THE WORLDPOST
12/21/2012 01:17 pm ET Updated Dec 21, 2012

Evo Morales, Bolivia's President, Celebrates Mayan 'Apocalypse' With Tradition, Ushers In Era Of Love (PHOTOS)

The Mayan apocalypse, predicted to take place on Dec. 21, has arrived without so much as a sputter. But while many around the world began to shutter their arks and bunkers in wait for another doomsday, Bolivia's president was celebrating the arrival of a new era.

Evo Morales was expected to mark the auspicious day by sailing across Lake Titicaca on a huge reed boat to attend a celebration on the Island of the Sun, Desert Local News reports.

The boat, said to be one of the largest reed ships built in modern times, is a 50-foot long vessel made out of reeds that grow along the edges of the lake, Indian Country Today reports.

Described as "remarkable," the boat, which weighs about 12 tons, has garnered quite a bit of attention. It was constructed by Aymara indigenous boatbuilders and is believed to be similar to ships that traveled on Titicaca's waters for thousands of years.

"We're proud," said 67-year-old Demetrio Limachi, a famed Aymara boatbuilder who spearheaded the construction of the "Thunupa," of the boatbuilding tradition. "It's a source of pride for us and the whole country of Bolivia."

According to reports. Morales believes that the end of the long-count calendar of the Mayans, which coincides with the 2012 winter solstice, marks the beginning of a "new era of peace and love."

"According to the Mayan calendar, the 21st of December is the end of the non-time and the beginning of time," he told the UN in September, according to Indian Country Today. "It is the end of hatred and the beginning of love, the end of lies and beginning of truth."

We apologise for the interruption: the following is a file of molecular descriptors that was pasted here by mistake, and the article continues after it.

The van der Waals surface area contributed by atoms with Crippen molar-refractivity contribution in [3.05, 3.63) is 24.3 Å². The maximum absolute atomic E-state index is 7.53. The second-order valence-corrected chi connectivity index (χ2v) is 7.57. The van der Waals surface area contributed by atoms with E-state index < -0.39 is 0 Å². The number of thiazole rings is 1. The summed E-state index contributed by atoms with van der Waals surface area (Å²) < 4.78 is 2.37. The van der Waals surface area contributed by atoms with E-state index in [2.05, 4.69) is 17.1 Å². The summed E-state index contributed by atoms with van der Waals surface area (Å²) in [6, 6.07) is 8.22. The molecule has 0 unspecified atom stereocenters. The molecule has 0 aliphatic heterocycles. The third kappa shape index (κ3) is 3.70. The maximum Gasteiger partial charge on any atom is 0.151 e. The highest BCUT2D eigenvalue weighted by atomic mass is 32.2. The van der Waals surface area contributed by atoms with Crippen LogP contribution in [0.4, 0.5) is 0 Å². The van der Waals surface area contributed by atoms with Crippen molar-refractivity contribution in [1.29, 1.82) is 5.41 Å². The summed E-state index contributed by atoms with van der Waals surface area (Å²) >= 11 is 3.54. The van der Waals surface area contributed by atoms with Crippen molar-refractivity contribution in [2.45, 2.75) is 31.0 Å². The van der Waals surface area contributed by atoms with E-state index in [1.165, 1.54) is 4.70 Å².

The Guardian writes:

The Bolivian government has hailed the solstice as the start of an age in which community and collectivity will prevail over capitalism and individuality.

Those themes have long been present in Morales's discourse… He has stressed the importance of a harmonious balance between human life and the planet, though some people question its application in Bolivia, where the economy depends heavily on mining, oil and gas industries.

Friday's festivities on the Island of the Sun comes after a six-day long celebration in preparation for the solstice. Thousands are expected to participate in the celebrations.

Click through this slideshow to see photographs of Morales and his countrymen during some of the past week's festivities:

PHOTO GALLERIES
Bolivia's Solstice Celebrations

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